Homework Help: Some more questions

1. Dec 12, 2012

pious&peevish

Some more urgent questions

Hi! So I know I made a thread earlier today in which I asked for help on a couple of past final problems. For the other ones I'm about to ask here, I think I generally "get" the underlying concepts, but I'm not so sure that my answers are satisfactory. This is just a way of confirming the accuracy of what I have so far.

1.

http://imageshack.us/a/img51/7451/screenshot20121212at938.png [Broken]

Part A: Call the 4.0 kg mass m1, and the 3.0 kg mass m2.

m1 has 2 forces acting on it: m1g and (m1 v^2)/r.

By substituting the values into the variables, I found that the tension came out to be about 53.4 N.

Part B: m2 also has 2 forces acting on it: m2g and (m2 v^2)/r.

The tension in this string was the tension caused by the mass m2 (approx. 42 N), PLUS the tension found in Part A (53.4 N).

Part C: Because of the greater tension in the 4.0 m string, I wrote that the 4.0 m string would break first as both strings had the same strength.

Somehow I think I messed up something here, so I need someone to check my solution.

2.

http://imageshack.us/a/img715/5200/screenshot20121212at937.png [Broken]

I used the apparent weight formula w = mg - m(v^2/r), but currently don't have much beyond that point. I also have no idea in which direction the plumb bob will end up pointing - I tentatively answered "south" but I really don't have a solid justification for that answer.

3.

http://imageshack.us/a/img141/1887/screenshot20121212at921.png [Broken]

The graph drawing was relatively straightforward - the potential would come up from a really negative value and then asymptotically approach 0 as it went to the surface of the other body, and there were two such lines going in both directions since gravitation represents an action-reaction pair. So I wrote that this would give a local maximum. What I don't understand is how to calculate the *exact* position of the extremum, as well as the "calculate the work" portion.

Last but not least...

4.

http://imageshack.us/a/img526/4638/screenshot20121212at951.png [Broken]

Relevant equation: T = 2*pi*sqrt(m/k).

Case 1: The 2 masses had the same period but different amplitudes.
Case 2: The second mass had a period that was *three times* that of the first mass.

I tentatively answered that in Case 1, the particles would be out of phase and would be going in different directions when they did pass. In Case 2, they would be going in the same direction, since mass 2's period was a multiple of that of mass 1. But I don't know if this is right, and I also don't know how I can determine precisely how much time passes (first part of the question). Do I just plug in the values into the equation I mentioned above?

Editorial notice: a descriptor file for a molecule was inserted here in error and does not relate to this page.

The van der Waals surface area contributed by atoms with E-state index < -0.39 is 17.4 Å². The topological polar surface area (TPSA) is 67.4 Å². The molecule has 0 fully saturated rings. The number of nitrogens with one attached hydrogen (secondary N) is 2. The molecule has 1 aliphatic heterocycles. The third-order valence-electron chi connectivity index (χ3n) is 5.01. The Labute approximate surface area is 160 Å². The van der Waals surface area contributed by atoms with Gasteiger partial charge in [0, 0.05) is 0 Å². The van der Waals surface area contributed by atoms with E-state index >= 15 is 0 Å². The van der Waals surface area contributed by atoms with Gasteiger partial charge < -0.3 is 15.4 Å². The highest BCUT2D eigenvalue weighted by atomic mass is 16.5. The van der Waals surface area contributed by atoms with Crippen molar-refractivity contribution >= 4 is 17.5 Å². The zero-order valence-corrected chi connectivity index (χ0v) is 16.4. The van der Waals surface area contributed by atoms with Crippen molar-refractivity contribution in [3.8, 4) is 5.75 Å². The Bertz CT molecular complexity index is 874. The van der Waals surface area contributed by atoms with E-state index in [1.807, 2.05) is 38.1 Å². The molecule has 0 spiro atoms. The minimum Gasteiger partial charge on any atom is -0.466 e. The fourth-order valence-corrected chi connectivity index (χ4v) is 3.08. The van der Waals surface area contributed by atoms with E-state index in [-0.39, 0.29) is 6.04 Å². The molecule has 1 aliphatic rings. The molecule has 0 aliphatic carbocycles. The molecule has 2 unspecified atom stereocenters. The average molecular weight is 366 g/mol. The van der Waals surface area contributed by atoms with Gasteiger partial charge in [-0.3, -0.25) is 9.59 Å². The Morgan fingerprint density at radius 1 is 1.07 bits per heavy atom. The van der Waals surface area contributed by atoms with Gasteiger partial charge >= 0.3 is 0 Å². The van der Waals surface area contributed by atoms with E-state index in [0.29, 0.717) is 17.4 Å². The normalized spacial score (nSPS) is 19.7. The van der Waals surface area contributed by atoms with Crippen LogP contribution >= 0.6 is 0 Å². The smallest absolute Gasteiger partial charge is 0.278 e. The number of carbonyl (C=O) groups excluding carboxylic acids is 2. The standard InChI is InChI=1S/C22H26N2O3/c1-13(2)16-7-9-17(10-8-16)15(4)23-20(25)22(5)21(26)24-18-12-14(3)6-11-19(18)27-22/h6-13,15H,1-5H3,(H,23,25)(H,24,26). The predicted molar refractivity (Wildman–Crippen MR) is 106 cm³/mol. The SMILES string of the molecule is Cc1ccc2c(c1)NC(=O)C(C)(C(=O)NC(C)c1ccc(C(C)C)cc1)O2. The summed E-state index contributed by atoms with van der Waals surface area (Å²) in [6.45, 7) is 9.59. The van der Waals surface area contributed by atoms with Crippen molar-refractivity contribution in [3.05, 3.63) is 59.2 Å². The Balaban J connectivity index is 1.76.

Thanks to you all for your help in advance! :) I know this is a lot, so you don't need to answer all of them if you're pressed for time.

Last edited by a moderator: May 6, 2017
2. Dec 12, 2012

haruspex

Re: Some more urgent questions

It's better to put each problem on a separate thread. Different responders can choose which threads to engage with.
Doesn't seem quite enough. What are you using for v here?
Sounds right to me. If you wish to justify such an answer, for which plane should you draw the free body diagram?
What expression can you write down, and then differentiate, for the potential as a function of distance along that line?
What is the work required to move the particle fro the earth's surface to the local max of potential?
Why? They start in phase and have the same period, so how would they get out of phase?
Write out the equations for their motions. What solution sets do you get for each for x=0?

3. Dec 13, 2012

pious&peevish

Re: Some more urgent questions

Thank you. I think I understand the spring problem and plumb bob problem now.

For #1, I used the same speed for m1 as the one for m2, but this is mostly where I think I messed up because I can't say that for certain...

4. Dec 13, 2012

haruspex

Re: Some more urgent questions

You can say for certain they are not the same. The ratio of the speeds is evident from the diagram.